I feel there is not a lot of people itching to read a review of Gods of Egypt because, well, based on box office numbers, not many people saw Gods of Egypt. Now, there are plenty of reasons that could have been; a white-washed cast, a non-culturally-trendy subject-matter, or (and likely) the surprise blockbuster, Deadpool, killing it for weeks on end. Regardless, the film is bold and brash, if not sometimes impressive, in its
overuse of a CGI fantasy setting and does make for a decent popcorn flick. It almost makes you wonder why this wasn’t a late Summer offering. Much like Hercules the previous year, why was this not the last semi-star driven film that wraps up the Summer with a resounding, “meh…”?
But if we dive in beyond dive in beyond the thin plot, lovesick heroes, and giant, fire-breathing serpents, do we find anything? Surprisingly, yes. There is a fair amount surrounding being content under a higher authority. Also, we see our unlikely hero, Bek (Brenton Thwaites), recklessly pursuing love despite setback and disappointment. While these are well-worth thinking on, the actual crux of the film (and motivation of our hero) surrounds the price of the afterlife. You see, death is often visited upon the Egypt in our story, but there is hope that even losing ones life is not the end of things. However, it does come with a price. It is that price that worries Bek throughout the film. His love, Zaya (Courtney Eaton), has died and there is a fear that, since she is poor, she will not be able to enter the afterlife due to not having anything of value brought with her. That’s right, you can have eternal life, but it’ll cost ya! We even get it illustrated for us as an untrustworthy looking fellow manages to fill his judgement scale with gold and offerings and is allowed to pass into the afterlife exclaiming, “I shall live… forever!” Meanwhile, a poor older woman has nothing to offer but a small ring and is disintegrated from existence. Not exactly a hopeful picture.
This is a disconcerting scene. What about all the things we cannot weigh? What about our good works? What about our kindnesses? Are the only ones destined to live in this afterlife the ones who do whatever it takes to garner a little extra gold? I am not sure that seems fair, much less and afterlife I want to spend time in. Fortunately, once order is restored (SPOILERS: the good guys win!), Horus (Nikolaj Coster-Waldau) sets things right:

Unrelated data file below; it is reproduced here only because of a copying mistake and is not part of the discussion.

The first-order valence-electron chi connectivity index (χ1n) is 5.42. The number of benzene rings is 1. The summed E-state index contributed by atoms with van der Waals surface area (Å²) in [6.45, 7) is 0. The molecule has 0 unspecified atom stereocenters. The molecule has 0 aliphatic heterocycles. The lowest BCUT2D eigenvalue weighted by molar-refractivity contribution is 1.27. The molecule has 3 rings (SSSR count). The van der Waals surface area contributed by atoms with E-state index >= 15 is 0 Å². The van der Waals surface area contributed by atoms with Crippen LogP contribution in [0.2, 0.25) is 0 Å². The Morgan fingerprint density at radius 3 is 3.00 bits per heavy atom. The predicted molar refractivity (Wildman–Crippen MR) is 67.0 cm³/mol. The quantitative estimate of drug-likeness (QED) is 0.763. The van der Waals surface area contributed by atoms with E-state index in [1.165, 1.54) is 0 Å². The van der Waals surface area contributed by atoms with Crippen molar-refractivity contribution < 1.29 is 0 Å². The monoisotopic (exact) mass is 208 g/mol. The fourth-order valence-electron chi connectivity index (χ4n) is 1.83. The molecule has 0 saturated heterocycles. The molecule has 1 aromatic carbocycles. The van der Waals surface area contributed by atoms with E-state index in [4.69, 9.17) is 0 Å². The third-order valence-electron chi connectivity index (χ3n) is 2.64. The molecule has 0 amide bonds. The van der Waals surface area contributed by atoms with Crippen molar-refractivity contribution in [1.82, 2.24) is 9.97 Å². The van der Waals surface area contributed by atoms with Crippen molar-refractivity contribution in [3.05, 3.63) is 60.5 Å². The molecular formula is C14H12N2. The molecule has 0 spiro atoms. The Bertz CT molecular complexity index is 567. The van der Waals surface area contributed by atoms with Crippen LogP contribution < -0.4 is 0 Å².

Way to go Horus! Finally people can get into the afterlife– they just have to be good enough. But what is good enough? I guess it would be rude to stand in front of the King of all Egypt and ask him some clarifying questions. How many good deeds does it take to get into the afterlife? How much compassion must I show to outweigh the selfish things I’ve done? How generous? Like, ten percent generous? More? What if I am generous, but only with the people I like? I mean, it’s still generosity, right?! This may be more complicated than I had hoped.
“As it is written: “There is no one righteous, not even one;” -Romans 3:10
Bummer. Actually, it’s worse than that because Isaiah 64 further tells us, “…all our righteous acts are like filthy rags…” Not good news at all if we’re hoping that we can simple live good lives and are kind to one another. It would seem to imply there is nothing I can do that would be considered good… or compassionate… or generous– not truly. This creates a problem. A big problem. If we don’t have it inside ourselves to do good then we’ll need something– or someone– to speak on our behalf or take our place. Fortunately, there is such a person, and luckily, he is also the one who stands in judgement so he knows the rules already. Christ volunteers to be this for humanity because humanity can’t do it for themselves (despite what popular culture would like you to believe). It sounds great and all to just “make the world a better place than how you found it” or to “send out good vibes to the world”– and don’t get me wrong, Horus is right about one thing, what we do– how we act– in this life does matter, but it doesn’t determine how we spend our afterlife. Honestly examining my own life– my own actions and motivations– I am grateful it isn’t up to me, less I stand in a similar situation to our poor older woman from the film.